Despite of the uncertain legal situation and perhaps supported through this situation, the online market in Germany has developed positively. The internet user probably has not understood the purpose of the provisions. Anyhow, he has not accepted them. The user continues to play, and if necessary he plays at operators which are not licensed in Germany, often referred to as “illegal” providers. The much-cited Goldmedia-Survey “Gambling market Germany 2015” revealed an impressive market development: the gross gaming revenue of the whole online market increased on an annual average of 30 from 2005 to 2009, on the online poker segment even 35 annually (http://www.goldmedia.com/presse/newsroom/gluecksspiel-in-deutschland.html). The German online poker market is meant to be the largest or the second largest market of the world although this market should not exist.

The human being obviously wants to gamble, online as well as offline. He gambled despite the ban. And it is clearly evident that this will not change as of January 1, 2012. The stated political aim to channel the natural desire to gamble and to make use of this desire in order to ensure an effective prevention of gambling addiction as well as to secure state’s influence and participation has failed. Especially the internet ban had no relevant channelling effect, and certainly not towards German offers. In fact, companies, staff, ad budget, direct taxes and profit taxes are outsourced abroad. It appeared that users who are affine to the internet refused to be influenced by printed paper which at the same time is extremely controversial and which is considered to be illegal by many experts.

c) Internet blocking

The restriction of telecommunications secrecy by internet blocking mechanisms as set forth in sec. 9 of the new draft will not lead to significant changes. The past as well as the experience of other countries show that internet bans are useless and can easily be bypassed by users. Those who enter „internet blocking circumvention” at google one or two clicks later can watch instructions on YouTube how internet blocking mechanisms can be circumvented easily within seconds. Each new blocking technology leads to new circumvention possibilities and services, which are made public through blogs, search engines or Facebook friends. The Internet was created to overcome intermittent communication channels. The unreflected adoption of regulatory approaches from the offline world therefore often is doomed to failure.

It is amazing that it has just been recognized in Germany that the law which should establish blocking mechanisms to combat child pornography is unsuitable. Nevertheless, the new State Treaty on Gambling shall be secured by internet blocking. This is neither technically working nor to be accepted by the population. An effective technical blocking of gambling providers in the German Internet would require a very intensive monitoring of all Internet traffic. Among other things encrypted connections (eg VPN tunnels) which are used in the course of today’s corporate communications would have to be prohibited. There is a real doubt that this is proportionate. One can also ask whether this attempt to monitor the Internet with methods of totalitarian states is worthy of a modern democracy. Latest news from Iran, for example, about the introduction of a censored local Internet should rather discourage than inspire.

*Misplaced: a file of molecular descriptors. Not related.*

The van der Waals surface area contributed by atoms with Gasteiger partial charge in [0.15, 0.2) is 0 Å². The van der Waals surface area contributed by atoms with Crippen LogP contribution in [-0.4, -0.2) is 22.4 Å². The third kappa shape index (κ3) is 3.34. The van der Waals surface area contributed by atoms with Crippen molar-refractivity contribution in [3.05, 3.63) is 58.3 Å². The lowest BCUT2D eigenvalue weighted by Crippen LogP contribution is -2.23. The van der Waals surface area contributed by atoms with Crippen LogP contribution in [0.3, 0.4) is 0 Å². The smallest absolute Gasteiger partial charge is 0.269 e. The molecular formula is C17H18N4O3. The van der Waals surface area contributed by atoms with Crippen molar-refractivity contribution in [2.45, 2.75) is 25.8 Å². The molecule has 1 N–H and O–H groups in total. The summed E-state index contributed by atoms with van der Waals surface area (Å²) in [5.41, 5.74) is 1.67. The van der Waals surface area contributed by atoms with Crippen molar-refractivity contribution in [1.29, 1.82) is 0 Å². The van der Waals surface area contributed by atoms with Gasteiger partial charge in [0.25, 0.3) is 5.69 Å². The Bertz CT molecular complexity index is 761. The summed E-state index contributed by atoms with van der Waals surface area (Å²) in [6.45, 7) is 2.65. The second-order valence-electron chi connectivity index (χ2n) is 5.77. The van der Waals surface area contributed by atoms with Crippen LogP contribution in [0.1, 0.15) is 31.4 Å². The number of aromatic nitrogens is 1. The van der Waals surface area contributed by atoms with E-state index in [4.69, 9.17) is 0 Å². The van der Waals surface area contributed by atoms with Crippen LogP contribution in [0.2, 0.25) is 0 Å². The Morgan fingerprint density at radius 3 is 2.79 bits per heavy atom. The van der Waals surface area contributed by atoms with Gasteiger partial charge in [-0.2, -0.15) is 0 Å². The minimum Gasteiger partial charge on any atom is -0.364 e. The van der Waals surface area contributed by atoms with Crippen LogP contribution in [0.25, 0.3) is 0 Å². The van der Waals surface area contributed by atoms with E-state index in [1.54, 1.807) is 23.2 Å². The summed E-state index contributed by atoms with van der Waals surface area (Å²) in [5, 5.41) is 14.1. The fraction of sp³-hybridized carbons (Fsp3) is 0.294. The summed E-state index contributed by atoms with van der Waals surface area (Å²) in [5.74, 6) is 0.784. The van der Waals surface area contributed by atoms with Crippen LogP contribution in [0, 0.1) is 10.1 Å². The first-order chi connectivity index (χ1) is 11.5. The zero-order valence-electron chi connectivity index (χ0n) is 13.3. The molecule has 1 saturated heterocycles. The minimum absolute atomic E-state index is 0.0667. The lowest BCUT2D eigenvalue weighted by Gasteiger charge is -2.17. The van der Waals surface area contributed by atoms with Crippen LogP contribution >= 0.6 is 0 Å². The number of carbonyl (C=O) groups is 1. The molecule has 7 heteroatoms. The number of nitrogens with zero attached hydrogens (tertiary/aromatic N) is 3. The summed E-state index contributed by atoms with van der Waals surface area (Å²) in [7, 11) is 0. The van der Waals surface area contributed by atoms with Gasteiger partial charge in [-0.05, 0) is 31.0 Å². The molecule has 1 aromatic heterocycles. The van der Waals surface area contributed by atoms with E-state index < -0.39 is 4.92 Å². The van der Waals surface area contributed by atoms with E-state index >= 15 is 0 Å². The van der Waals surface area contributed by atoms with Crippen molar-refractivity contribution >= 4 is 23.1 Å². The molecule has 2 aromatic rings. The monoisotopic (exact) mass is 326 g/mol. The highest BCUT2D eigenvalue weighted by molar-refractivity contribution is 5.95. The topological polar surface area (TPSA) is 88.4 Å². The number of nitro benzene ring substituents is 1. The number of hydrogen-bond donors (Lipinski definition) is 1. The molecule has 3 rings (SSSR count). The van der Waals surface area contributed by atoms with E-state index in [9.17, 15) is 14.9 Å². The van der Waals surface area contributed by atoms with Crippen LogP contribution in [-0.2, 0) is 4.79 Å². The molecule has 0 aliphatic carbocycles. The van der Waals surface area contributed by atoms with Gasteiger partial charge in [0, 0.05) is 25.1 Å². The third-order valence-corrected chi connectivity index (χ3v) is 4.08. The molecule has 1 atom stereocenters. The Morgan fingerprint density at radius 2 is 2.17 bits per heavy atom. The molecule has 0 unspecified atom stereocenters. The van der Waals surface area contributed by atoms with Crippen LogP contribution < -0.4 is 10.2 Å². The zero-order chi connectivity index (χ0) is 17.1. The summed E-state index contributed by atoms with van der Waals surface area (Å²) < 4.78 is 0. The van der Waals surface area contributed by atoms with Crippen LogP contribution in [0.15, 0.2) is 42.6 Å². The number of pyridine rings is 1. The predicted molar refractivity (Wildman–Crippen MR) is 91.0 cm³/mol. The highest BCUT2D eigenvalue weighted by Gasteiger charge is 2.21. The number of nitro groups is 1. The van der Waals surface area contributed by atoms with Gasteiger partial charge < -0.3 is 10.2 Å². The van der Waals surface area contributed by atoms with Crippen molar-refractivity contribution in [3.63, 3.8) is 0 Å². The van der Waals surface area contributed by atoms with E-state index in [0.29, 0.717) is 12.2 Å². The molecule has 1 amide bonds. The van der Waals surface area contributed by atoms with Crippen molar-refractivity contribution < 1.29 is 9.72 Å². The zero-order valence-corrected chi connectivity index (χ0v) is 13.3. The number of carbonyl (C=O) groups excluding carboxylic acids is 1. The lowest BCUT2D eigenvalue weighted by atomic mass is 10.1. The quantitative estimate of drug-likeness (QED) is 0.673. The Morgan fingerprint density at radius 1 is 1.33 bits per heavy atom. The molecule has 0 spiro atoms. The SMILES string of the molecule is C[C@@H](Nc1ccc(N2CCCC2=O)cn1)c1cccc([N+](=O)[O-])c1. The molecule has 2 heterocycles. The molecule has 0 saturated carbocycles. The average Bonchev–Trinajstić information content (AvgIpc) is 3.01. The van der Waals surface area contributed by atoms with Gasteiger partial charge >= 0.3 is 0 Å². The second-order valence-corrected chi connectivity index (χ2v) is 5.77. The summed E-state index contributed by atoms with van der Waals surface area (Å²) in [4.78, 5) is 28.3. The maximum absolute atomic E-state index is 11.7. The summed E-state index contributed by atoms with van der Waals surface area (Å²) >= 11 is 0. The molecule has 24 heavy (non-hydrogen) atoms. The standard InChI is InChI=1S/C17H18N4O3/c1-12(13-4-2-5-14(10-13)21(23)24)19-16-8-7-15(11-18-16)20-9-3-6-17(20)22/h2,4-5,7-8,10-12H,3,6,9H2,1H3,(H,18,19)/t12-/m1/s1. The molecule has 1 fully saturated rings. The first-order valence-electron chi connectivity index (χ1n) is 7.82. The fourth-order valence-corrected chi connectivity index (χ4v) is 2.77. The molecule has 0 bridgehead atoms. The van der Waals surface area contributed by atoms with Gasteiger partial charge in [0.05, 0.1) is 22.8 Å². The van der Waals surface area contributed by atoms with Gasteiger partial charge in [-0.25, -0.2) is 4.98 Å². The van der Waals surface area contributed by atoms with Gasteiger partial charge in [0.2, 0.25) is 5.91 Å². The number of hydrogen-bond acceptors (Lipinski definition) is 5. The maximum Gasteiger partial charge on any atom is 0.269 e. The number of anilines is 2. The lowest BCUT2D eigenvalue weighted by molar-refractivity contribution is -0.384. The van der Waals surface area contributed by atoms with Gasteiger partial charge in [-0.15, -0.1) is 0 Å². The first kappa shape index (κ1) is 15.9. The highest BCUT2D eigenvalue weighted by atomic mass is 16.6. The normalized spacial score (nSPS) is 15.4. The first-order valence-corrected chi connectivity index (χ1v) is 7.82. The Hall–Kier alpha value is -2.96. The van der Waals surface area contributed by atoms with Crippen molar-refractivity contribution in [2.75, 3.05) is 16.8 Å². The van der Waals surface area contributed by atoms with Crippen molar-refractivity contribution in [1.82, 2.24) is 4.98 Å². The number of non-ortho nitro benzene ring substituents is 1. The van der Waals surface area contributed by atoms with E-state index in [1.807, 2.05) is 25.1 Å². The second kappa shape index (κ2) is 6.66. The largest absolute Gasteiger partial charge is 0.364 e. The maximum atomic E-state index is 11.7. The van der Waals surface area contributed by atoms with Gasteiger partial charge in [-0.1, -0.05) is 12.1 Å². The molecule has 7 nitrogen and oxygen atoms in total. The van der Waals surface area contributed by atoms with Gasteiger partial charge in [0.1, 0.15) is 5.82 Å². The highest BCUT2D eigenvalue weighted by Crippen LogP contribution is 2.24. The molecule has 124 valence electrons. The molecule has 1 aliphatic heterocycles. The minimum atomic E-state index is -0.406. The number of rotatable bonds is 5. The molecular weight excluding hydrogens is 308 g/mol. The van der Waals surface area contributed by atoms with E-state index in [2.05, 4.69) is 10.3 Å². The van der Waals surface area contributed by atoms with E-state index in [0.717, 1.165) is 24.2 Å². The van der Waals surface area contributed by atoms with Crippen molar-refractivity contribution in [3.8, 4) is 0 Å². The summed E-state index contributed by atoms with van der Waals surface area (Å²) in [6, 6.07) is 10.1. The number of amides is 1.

d) Interim Results

Previous attempts by the legislators to regulate the online market have not reached their objectives. Moreover, tax revenue on income taxes and transactional taxes could not be saved. Technology, jobs and taxes have left the country. The consumer continues to play abroad on regulated or unregulated services. Only those who anyhow do not play online are protected from something that they are not endangered.

4. Conclusions



The author does not fail to notice that it is a difficult task to balance the various objectives and interests in a federal state and to consider constitutional law, antitrust law and European legal requirements at the same time.



However, experience shows, that the approach adopted so far has not proved successful. The regulations have neither protected the consumer nor secured revenues. The consumer is left alone in the absence of acceptable alternatives and revenues disappear abroad. It must therefore be asked why the previously failed approach shall be continued with some minor modifications within the new Interstate Gaming Treaty. Citizens will neither accept nor understand it. The user will seek to find the way to play at operators in Europe and outside Europe and gambling addiction is not combated.



What could work are reasonable rules that do not go too far with regard to regulatory or tax purposes. In particular in the context of online issues absolute standards do not apply. It is preferable both in terms of the user‘s protection and the state‘s revenue situation, to direct a large number of consumers to licensed and appropriately regulated operators with market-oriented tax rates than a small number of users to a small number of highly regulated and taxed providers.



The review should also take into account the experiences and models from abroad, instead of continuing unflinchingly on the present path, particularly since more and more European countries rely on models as implemented in Italy, France or Denmark. Germany will not succeed in establishing artificial boundaries on the internet or turn back the clock to the last millennium.



Keeping in mind the interests of the consumer and the long-term protection of public revenues another failure should be avoided. Even the lottery monopoly would not survive a renewed failure of the regulation.



It is to be hoped that the latest postponement of the signing of the new State Treaty on Gambling resulting from the Commission‘s criticism will be used to review once more whether the regulations still fit into the present and whether there are realistic chances of achieving the desired objectives. Those who support the current draft should also reflect on the consequences of repeated failure. Hence, a more pragmatic approach should be chosen that takes into account foreign experiences as well as the realities and functionality of the Internet.